Atkins v. Great American Insurance CompanyAnnotate this Case
189 S.E.2d 501 (1972)
Sue B. ATKINS v. The GREAT AMERICAN INSURANCE COMPANY.
Court of Appeals of North Carolina.
June 28, 1972.
*503 Sanford, Cannon, Adams & McCullough by Richard G. Singer, Raleigh, for plaintiff appellant.
Teague, Johnson, Patterson, Dilthey & Clay by Grady S. Patterson, Jr., Raleigh, for defendant appellee.
MALLARD, Chief Judge.
Plaintiff contends that under the agreed statement of facts the trial judge committed error in failing to conclude as a matter of law that the plaintiff had obligated herself within one year after the accident to pay for the dental services to be performed in the future at a time when it was appropriate from a dental standpoint, and that this entitled her to recover of the defendant the sum of $915.61 under the terms of its automobile insurance policy issued to Rudolph Hart Hodge. The pertinent provisions of the policy read: "To pay all reasonable expenses incurred within one year from the date of accident for necessary medical, surgical, X-ray and dental services, including prosthetic devices . . . ."
The question presented involves the proper definition of the word "incurred."*504 "Where the contract of insurance provides for the payment of medical expenses `incurred' within a specified time period, it is by definition not necessary that payment be made in the specified time, but there is coverage when the liability to pay becomes fixed by contract within the specified time period. So it has been held under the provision of an automobile policy for payment of medical expenses of a passenger `incurred within one year' from the date of an accident, that if the doctor was engaged and his services were contracted for within the year, and if the plaintiff was bound to pay or did pay a certain sum within the year, and the doctor afterward complied with the contract and performed the services after one year, then the plaintiff would have incurred such expenses within the year, and the insurer would be liable therefor, but if payment was made after one year, such expenses would not have been incurred within the year." Couch on Insurance 2d § 48:72.
In the case of Graham v. Reserve Life Insurance Co., 274 N.C. 115, 161 S.E.2d 485 (1968), it is said:"Webster's Third New International Dictionary-Unabridged (1961) defines incur: `to meet or fall in with (as an inconvenience); become liable or subject to: bring down upon oneself (incurred large debts to educate his children) (fully deserving the penalty he incurred).' This definition was quoted with approval by this Court in Czarnecki v. American Indemnity Co., 259 N.C. 718, 720, 131 S.E.2d 347, 349. See also Reliance Mutual Life Insurance Co. of Ill. v. Booher, 166 So. 2d 222 (Fla.Dist.App.); 42 C.J.S. p. 552 (1944). In considering the meaning of incurred as used identically in a policy issued by this same defendant, the Supreme Court of Mississippi in Reserve Life Insurance Co. v. Coke, 254 Miss. 936, 943, 183 So. 2d 490, 493, adopted the following definition from Irby v. Government Employees Insurance Co., 175 So. 2d 9 (La.App.): `"As used in the policy in suit the word `incurred' emphasizes the idea of liability and the definition of `incur' is: `To have liabilities (or a liability) thrust upon one by act or operation of law'; a thing for which there exists no obligation to pay, either express or implied, cannot in law constitute an `incurred expense'; a debt or expense has been incurred only when liability attaches. Drearr v. Connecticut General Life Insurance Co., La.App., 119 So. 2d 149; United States v. St. Paul Mercury Indemnity Co., 8 Cir., 238 F.2d 594; see also Stuyvesant Insurance Co. of New York v. Nardelli, 5 Cir., 286 F.2d 600, 603," 175 So. 2d at 10.' Accord, Maryland Casualty Co. v. Thomas, 289 S.W.2d 652 (Tex.Civ.App.); Hermitage Health and Life Insurance Co. v. Cagle, 420 S.W.2d 591 (Tenn.App.)"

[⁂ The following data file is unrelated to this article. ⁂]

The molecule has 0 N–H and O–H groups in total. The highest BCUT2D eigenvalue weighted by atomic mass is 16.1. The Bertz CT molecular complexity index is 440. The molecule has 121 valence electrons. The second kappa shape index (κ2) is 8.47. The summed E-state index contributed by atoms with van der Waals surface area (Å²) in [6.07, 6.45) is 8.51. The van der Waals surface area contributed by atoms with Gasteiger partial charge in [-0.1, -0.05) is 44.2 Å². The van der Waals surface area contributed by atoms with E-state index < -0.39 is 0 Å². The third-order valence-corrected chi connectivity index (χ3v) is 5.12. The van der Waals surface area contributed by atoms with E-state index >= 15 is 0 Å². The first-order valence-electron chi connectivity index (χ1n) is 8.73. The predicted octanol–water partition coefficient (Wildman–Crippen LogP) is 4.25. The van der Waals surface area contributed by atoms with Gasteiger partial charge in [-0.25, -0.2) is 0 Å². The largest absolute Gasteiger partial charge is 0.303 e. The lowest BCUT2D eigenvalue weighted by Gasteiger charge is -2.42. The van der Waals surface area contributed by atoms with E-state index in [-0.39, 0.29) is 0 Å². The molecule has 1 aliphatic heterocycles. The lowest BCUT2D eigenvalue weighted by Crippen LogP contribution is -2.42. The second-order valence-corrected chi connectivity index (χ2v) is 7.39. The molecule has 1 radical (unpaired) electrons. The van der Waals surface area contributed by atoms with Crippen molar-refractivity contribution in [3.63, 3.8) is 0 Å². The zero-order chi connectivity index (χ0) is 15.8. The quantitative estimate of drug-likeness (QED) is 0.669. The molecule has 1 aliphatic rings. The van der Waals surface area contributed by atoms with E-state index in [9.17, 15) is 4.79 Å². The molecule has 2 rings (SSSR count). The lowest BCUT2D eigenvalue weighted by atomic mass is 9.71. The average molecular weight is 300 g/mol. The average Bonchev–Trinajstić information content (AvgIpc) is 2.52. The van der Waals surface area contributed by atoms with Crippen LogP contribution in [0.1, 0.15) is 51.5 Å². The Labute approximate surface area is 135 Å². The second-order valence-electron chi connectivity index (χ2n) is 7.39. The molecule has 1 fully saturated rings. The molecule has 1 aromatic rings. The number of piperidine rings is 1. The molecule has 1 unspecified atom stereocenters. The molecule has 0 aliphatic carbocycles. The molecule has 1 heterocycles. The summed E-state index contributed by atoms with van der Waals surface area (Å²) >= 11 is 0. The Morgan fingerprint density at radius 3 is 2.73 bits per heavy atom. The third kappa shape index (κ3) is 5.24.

We hold that expenses are incurred within the medical payment coverage hereinabove quoted when one has paid, or become legally obligated to pay such expenses within one year from the date of the accident. Graham v. Reserve Life Insurance Co., supra.
In the case of Maryland Casualty Co. v. Thomas, Tex.Civ.App., 289 S.W.2d 652, cited by plaintiff, the appellee had already paid the dentist for the dental work to be thereafter performed on a child. In the case before us the plaintiff (presumably an adult) had not paid within one year from the accident for the dental work, which the dentist had "advised" would be necessary at some time "appropriate from a dental standpoint," nor had she become obligated to pay therefor. It is noted that the accident occurred on 30 August 1969 and when the agreed statement of facts was filed on 8 December 1971, the treatment so "advised" by the dentist had not been performed or paid for. Although the plaintiff and the dentist had "agreed that *505 such work would be performed in the future," the plaintiff did not specifically agree that the dentist in question would perform the work or that she would pay him his proposed fee of $946.00. We are of the opinion and so hold that upon the agreed statement of facts neither the plaintiff nor her estate, in the event of her death, was legally obligated to pay the dentist, and therefore, that Judge Preston correctly held that the plaintiff was not entitled to recover.
CAMPBELL and BRITT, JJ., concur.